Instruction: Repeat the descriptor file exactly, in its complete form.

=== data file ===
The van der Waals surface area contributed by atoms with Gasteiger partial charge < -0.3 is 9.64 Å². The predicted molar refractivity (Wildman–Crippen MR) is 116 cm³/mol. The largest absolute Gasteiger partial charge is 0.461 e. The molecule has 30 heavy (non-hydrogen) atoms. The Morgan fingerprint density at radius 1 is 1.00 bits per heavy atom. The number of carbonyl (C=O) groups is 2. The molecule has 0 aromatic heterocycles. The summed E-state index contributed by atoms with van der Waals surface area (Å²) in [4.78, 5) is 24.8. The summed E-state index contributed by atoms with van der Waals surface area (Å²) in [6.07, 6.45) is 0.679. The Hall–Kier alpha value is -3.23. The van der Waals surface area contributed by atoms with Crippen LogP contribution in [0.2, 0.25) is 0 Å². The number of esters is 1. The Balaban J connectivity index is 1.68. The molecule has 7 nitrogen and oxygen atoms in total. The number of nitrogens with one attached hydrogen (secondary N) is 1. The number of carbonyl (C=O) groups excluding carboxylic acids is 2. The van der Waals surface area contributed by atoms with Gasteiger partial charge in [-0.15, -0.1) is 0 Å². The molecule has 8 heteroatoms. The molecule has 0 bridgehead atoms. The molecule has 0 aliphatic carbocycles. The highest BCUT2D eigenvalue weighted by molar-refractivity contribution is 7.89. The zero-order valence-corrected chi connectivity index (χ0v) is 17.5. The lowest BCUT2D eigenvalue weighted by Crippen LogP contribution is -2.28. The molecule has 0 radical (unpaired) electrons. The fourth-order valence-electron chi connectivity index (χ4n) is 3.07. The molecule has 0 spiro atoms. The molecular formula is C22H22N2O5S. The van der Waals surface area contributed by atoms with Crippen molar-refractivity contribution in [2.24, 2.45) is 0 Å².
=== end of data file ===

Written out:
The van der Waals surface area contributed by atoms with Gasteiger partial charge < -0.3 is 9.64 Å². The predicted molar refractivity (Wildman–Crippen MR) is 116 cm³/mol. The largest absolute Gasteiger partial charge is 0.461 e. The molecule has 30 heavy (non-hydrogen) atoms. The Morgan fingerprint density at radius 1 is 1.00 bits per heavy atom. The number of carbonyl (C=O) groups is 2. The molecule has 0 aromatic heterocycles. The summed E-state index contributed by atoms with van der Waals surface area (Å²) in [4.78, 5) is 24.8. The summed E-state index contributed by atoms with van der Waals surface area (Å²) in [6.07, 6.45) is 0.679. The Hall–Kier alpha value is -3.23. The van der Waals surface area contributed by atoms with Crippen LogP contribution in [0.2, 0.25) is 0 Å². The number of esters is 1. The Balaban J connectivity index is 1.68. The molecule has 7 nitrogen and oxygen atoms in total. The number of nitrogens with one attached hydrogen (secondary N) is 1. The number of carbonyl (C=O) groups excluding carboxylic acids is 2. The van der Waals surface area contributed by atoms with Gasteiger partial charge in [-0.15, -0.1) is 0 Å². The molecule has 8 heteroatoms. The molecule has 0 bridgehead atoms. The molecule has 0 aliphatic carbocycles. The highest BCUT2D eigenvalue weighted by molar-refractivity contribution is 7.89. The zero-order valence-corrected chi connectivity index (χ0v) is 17.5. The lowest BCUT2D eigenvalue weighted by Crippen LogP contribution is -2.28. The molecule has 0 radical (unpaired) electrons. The fourth-order valence-electron chi connectivity index (χ4n) is 3.07. The molecule has 0 spiro atoms. The molecular formula is C22H22N2O5S. The van der Waals surface area contributed by atoms with Crippen molar-refractivity contribution in [2.24, 2.45) is 0 Å².